No. 117; December 2014
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Almost 3 million children and adolescents in the U.S. have a parent who has or once had cancer. Among newly diagnosed adults, 1 in 5 has children under 18.

Cancer causes emotional strain in a family. Children of parents with cancer are more likely to have emotional problems, difficulty sleeping, increased fights with siblings, crying, and clinginess. Studies have shown that good communication in a family can be helpful.

Explaining cancer to a child is challenging for most parents. Although these are difficult conversations, they are important. There are no "right" or "wrong" ways to talk with children about cancer. However, here are some suggestions that may be helpful:

  • Do not keep your diagnosis a secret. Children can usually tell if something is wrong. Without correct information, they may think things are worse than they are. They may also blame themselves for changes in their parents or family.
  • Create an open and supportive environment. Encourage children to ask questions. However, do not force children to talk about things unless and until they are ready.
  • Keep discussions simple and honest, using age-appropriate language and terms. Children will usually know, or eventually find out, if you are "making things up." This can make it harder for them to trust you or other adults in the future.
  • Be reassuring, but do not make promises you cannot keep.
  • Let children know about your treatment, including what to expect in terms of side effects (e.g., decreased energy, hair loss, nausea, etc.).
  • Be prepared to repeat information and explanations more than one time. Some information may be hard to accept or understand. Asking the same question over and over may also be a way for a child to ask for reassurance.
  • Help children find ways to express themselves. Some children may not want to talk about their thoughts, feelings, or fears. They may be more comfortable drawing pictures, playing with toys, or writing stories or poems.
  • Keep the family schedule as consistent as possible. This can be reassuring for children, particularly during times of stress.

You can also help your children by taking care of your own mental health during treatment:

  • If you feel stressed, anxious, or depressed, get help. Ask your primary care doctor or oncologist to refer you to a trained and qualified mental health professional for appropriate treatment.
  • Be realistic. Parents who have been diagnosed with cancer cannot always keep up with all the things they used to do. Let other people know when you need help and be aware that your role in the family may change while you work through your illness.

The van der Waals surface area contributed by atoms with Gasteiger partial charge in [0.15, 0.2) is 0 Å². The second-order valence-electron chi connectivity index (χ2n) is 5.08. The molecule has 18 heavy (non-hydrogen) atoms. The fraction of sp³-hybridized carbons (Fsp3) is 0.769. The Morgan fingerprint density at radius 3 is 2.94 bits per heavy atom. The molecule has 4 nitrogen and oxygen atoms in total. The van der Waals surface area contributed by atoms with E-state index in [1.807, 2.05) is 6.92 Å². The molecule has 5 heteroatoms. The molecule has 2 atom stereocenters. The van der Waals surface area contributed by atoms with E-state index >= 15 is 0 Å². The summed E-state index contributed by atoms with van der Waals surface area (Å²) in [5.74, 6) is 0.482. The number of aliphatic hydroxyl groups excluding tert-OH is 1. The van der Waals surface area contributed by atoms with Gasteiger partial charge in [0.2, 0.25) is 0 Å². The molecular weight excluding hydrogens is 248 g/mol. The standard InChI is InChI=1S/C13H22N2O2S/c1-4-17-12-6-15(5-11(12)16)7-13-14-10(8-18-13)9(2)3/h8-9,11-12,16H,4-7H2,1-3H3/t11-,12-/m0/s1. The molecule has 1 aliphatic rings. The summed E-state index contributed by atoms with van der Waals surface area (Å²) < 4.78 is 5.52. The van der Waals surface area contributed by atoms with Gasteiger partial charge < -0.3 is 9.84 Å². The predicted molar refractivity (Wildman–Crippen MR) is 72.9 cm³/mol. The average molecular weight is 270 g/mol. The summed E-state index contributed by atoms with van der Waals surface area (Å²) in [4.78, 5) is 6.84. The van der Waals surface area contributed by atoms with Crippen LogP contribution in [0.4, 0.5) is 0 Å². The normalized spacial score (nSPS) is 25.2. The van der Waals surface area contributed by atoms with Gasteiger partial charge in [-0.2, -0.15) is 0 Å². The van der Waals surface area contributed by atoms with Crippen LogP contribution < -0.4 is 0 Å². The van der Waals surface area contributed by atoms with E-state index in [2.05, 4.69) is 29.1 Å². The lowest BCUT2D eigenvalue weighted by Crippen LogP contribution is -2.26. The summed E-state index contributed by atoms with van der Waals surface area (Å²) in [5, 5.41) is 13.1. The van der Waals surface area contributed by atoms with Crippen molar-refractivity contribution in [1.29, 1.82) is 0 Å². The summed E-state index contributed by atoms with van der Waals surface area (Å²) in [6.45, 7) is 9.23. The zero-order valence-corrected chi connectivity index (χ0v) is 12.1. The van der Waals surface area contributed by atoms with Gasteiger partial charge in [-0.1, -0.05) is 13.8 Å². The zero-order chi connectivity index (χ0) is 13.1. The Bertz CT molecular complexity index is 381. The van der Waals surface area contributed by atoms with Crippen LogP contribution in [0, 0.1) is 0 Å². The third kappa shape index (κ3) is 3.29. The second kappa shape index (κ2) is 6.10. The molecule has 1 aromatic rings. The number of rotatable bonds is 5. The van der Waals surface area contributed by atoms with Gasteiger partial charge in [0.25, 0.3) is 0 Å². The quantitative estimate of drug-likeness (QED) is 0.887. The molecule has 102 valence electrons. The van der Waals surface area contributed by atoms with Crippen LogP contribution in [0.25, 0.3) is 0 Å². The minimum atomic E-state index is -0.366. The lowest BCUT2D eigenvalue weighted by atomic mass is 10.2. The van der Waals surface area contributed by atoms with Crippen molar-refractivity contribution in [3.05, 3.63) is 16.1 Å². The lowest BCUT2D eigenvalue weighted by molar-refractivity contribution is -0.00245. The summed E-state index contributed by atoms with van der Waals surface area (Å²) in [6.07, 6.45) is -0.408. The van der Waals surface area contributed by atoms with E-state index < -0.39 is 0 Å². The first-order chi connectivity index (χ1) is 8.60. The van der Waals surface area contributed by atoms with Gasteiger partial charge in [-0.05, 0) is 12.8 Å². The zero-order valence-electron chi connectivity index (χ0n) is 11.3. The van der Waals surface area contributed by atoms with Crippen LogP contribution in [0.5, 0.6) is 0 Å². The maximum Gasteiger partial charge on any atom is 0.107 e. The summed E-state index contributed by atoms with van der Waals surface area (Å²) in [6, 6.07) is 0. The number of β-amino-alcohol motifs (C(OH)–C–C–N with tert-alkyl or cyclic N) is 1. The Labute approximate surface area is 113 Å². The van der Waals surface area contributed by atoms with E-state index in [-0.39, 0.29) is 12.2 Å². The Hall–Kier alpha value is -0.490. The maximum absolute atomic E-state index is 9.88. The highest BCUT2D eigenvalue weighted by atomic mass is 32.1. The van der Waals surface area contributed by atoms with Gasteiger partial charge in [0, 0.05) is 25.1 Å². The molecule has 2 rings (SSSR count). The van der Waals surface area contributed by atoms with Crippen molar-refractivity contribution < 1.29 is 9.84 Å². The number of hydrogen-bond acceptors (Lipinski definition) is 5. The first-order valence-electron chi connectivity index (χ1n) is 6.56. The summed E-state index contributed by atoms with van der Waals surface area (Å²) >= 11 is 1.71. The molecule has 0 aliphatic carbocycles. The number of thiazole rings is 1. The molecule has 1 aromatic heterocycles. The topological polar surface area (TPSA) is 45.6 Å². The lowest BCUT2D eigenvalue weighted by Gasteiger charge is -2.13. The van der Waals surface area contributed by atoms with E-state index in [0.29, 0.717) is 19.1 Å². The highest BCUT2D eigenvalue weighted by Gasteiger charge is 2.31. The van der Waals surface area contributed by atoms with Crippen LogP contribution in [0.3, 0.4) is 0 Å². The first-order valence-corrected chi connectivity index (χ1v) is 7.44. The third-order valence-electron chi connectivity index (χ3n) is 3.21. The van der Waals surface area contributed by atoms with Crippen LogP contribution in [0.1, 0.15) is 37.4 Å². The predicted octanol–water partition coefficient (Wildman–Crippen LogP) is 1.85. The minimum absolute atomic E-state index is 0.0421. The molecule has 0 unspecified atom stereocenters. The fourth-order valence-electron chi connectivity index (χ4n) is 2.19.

Watch for changes in your child’s mood or behavior:

  • Talk to your child’s teachers. Let them know about your diagnosis and treatment. They can help monitor for changes in your child’s mood, behavior, or school performance.
  • Watch for physical symptoms including headaches and stomachaches. Many children express anxiety through physical aches and pains. An increase in those symptoms without a medical cause may be a sign that a child is feeling anxious or overwhelmed.
  • Other signs that a child may need additional help include: ongoing sleep disturbances, intrusive thoughts or worries, frequent fighting or arguing, repeated fears about death, leaving parents, or going to school.

If your child has difficulty with mood or behavior that continues, ask your child’s pediatrician, family physician or school counselor to help arrange a referral to a trained and qualified mental health professional.

Having a parent with cancer is not easy for children to understand or accept. Feelings of fear, confusion, and anger are all normal and healthy. Parents can best help by listening and responding in an honest, consistent, and supportive manner. Fortunately, most children are quite resilient. However, by creating an open environment where they feel free to ask questions, we can help them cope, and reduce the risk of lasting emotional difficulties.


For additional information, check out the Parenting at a Challenging Time (PACT) Program and Facts for Families:
#00 Definition of a Child and Adolescent Psychiatry
#4 The Depressed Child
#7 Children Who Won't Go To School
#8 Children and Grief
#47 The Anxious Child
#56 Parenting: Preparing for Adolescence
#66 Helping Teenagers with Stress
#100 Children and Social Networking



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